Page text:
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Am J Clin Nutr. 2002 May;75(5):931-5.

Patterns of plasma leptin and insulin concentrations in hospitalized patients after the initiation of total parenteral nutrition.

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Nutrition Support Service, Departments of Medicine and Surgery, Beth Israel Deaconess Medical Center and Harvard Medical School, Boston, MA 02215, USA.



The regulation of leptin in patients with critical illness is poorly understood. Sex, diet, body mass, and cytokines may all play a role.


The aims of this study were to determine the factors influencing leptin concentrations in hospitalized patients beginning total parenteral nutrition (TPN) and whether a 3-d regimen of TPN would further increase plasma leptin concentrations above baseline.


Twenty-six patients requiring TPN were enrolled in this prospective, nonintervention study. Only 20 (11 women and 9 men) completed all 3 d of TPN.


Baseline plasma leptin in the TPN patients ranged from 62.5 to 1625 pmol/L ( +/- SD: 419 +/- 387; n = 26) and was not significantly different between men (444 +/- 494 pmol/L) and women (363 +/- 244 pmol/L). Baseline plasma insulin ranged from 76 to 695 pmol/L (271 +/- 188; n = 26) and was not correlated with plasma leptin. Leptin concentrations increased after 3 d of TPN, from 356 +/- 300 to 794 +/- 600 pmol/L (P < 0.05) in parallel with an increase in insulin from 257 +/- 187 to 979 +/- 917 pmol/L (P < 0.01) in the 20 patients who completed the study; however, the changes were not correlated when expressed as percentages. Although the men and women had insulin responses to feeding that were not significantly different, leptin concentrations did not increase significantly in men but increased 3-fold in women (to 1094 +/- 638 pmol/L; P < 0.01).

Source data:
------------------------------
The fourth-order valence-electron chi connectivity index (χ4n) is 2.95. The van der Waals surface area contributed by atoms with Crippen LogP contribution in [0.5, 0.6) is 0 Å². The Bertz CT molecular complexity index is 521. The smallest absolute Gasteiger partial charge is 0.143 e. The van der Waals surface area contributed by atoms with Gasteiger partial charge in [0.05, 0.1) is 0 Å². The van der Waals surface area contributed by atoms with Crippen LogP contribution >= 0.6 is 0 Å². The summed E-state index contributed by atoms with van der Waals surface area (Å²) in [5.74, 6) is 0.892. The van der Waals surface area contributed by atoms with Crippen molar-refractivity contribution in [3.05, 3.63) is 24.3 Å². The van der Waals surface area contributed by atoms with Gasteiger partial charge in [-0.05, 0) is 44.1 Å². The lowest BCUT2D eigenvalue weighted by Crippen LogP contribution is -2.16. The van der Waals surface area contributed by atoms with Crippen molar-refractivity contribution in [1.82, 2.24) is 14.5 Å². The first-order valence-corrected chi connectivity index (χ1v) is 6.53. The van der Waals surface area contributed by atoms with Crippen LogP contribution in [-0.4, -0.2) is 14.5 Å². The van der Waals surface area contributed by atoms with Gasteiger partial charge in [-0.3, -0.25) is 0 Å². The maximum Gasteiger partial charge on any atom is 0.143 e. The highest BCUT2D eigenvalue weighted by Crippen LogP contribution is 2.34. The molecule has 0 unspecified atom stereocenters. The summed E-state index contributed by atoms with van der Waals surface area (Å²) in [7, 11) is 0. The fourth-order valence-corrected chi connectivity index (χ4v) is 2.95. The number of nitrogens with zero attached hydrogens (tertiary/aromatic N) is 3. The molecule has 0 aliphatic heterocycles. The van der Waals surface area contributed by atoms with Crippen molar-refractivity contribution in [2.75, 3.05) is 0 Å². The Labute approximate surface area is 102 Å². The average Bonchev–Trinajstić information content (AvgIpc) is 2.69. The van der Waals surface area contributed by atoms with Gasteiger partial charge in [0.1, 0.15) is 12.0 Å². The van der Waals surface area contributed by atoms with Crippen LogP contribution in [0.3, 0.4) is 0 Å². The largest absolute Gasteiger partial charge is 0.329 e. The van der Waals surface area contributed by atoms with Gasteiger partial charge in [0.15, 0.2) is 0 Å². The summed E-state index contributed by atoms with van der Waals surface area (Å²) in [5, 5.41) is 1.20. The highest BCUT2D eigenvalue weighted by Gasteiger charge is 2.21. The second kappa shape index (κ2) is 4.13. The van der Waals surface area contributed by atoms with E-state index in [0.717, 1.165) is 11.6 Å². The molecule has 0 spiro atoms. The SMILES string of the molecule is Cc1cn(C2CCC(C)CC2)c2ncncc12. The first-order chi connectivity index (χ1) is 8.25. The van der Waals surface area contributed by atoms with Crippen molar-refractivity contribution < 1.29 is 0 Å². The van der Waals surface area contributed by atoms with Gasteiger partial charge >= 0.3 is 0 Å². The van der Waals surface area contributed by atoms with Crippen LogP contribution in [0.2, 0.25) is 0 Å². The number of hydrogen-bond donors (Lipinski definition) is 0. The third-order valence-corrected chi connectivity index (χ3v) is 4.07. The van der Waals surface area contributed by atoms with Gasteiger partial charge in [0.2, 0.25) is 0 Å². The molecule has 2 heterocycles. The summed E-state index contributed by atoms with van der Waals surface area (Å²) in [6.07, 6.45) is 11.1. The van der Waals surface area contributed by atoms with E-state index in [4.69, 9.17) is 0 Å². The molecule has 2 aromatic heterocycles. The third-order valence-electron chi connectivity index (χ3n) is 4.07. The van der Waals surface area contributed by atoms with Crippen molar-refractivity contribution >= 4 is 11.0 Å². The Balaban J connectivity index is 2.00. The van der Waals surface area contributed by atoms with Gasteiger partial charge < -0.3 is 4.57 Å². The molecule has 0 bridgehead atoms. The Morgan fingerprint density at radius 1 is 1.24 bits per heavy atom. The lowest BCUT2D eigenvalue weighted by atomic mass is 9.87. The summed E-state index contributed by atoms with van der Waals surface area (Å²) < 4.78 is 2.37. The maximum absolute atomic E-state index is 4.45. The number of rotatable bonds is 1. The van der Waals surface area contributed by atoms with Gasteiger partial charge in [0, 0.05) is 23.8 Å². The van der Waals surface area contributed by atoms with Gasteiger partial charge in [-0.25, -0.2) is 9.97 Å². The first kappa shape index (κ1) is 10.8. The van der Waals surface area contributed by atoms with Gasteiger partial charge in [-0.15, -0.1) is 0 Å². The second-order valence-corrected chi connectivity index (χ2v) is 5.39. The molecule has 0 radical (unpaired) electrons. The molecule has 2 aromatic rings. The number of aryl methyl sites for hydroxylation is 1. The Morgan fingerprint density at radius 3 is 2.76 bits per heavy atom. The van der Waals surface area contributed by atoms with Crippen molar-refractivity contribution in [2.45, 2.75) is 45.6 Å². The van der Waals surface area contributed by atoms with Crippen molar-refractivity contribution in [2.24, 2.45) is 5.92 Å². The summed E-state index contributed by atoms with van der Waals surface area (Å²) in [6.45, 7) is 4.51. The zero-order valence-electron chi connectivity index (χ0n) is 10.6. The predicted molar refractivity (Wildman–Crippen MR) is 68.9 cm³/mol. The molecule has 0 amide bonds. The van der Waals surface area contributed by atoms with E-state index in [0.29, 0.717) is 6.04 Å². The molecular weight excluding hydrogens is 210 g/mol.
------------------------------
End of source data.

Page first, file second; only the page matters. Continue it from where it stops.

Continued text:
Leptin regulation in patients with a critical illness differs substantially from that in healthy persons. The importance of glucose and insulin in leptin secretion remains unclear, especially in men.

[Indexed for MEDLINE]

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